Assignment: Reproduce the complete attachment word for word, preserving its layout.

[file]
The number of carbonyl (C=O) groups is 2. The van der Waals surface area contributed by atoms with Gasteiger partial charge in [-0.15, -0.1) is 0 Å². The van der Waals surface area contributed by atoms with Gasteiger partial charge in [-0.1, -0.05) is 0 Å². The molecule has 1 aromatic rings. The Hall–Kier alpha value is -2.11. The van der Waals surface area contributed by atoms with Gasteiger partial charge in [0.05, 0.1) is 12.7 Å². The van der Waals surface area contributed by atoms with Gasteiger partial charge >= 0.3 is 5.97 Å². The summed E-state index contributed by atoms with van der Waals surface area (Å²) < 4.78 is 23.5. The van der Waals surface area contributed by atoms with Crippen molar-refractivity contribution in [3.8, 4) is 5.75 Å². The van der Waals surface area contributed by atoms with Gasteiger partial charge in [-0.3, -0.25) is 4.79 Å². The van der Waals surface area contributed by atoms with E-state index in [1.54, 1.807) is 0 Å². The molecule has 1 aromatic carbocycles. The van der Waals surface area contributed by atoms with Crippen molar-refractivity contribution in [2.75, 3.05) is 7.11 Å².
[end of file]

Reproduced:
The number of carbonyl (C=O) groups is 2. The van der Waals surface area contributed by atoms with Gasteiger partial charge in [-0.15, -0.1) is 0 Å². The van der Waals surface area contributed by atoms with Gasteiger partial charge in [-0.1, -0.05) is 0 Å². The molecule has 1 aromatic rings. The Hall–Kier alpha value is -2.11. The van der Waals surface area contributed by atoms with Gasteiger partial charge in [0.05, 0.1) is 12.7 Å². The van der Waals surface area contributed by atoms with Gasteiger partial charge >= 0.3 is 5.97 Å². The summed E-state index contributed by atoms with van der Waals surface area (Å²) < 4.78 is 23.5. The van der Waals surface area contributed by atoms with Crippen molar-refractivity contribution in [3.8, 4) is 5.75 Å². The van der Waals surface area contributed by atoms with Gasteiger partial charge in [-0.3, -0.25) is 4.79 Å². The van der Waals surface area contributed by atoms with E-state index in [1.54, 1.807) is 0 Å². The molecule has 1 aromatic carbocycles. The van der Waals surface area contributed by atoms with Crippen molar-refractivity contribution in [2.75, 3.05) is 7.11 Å².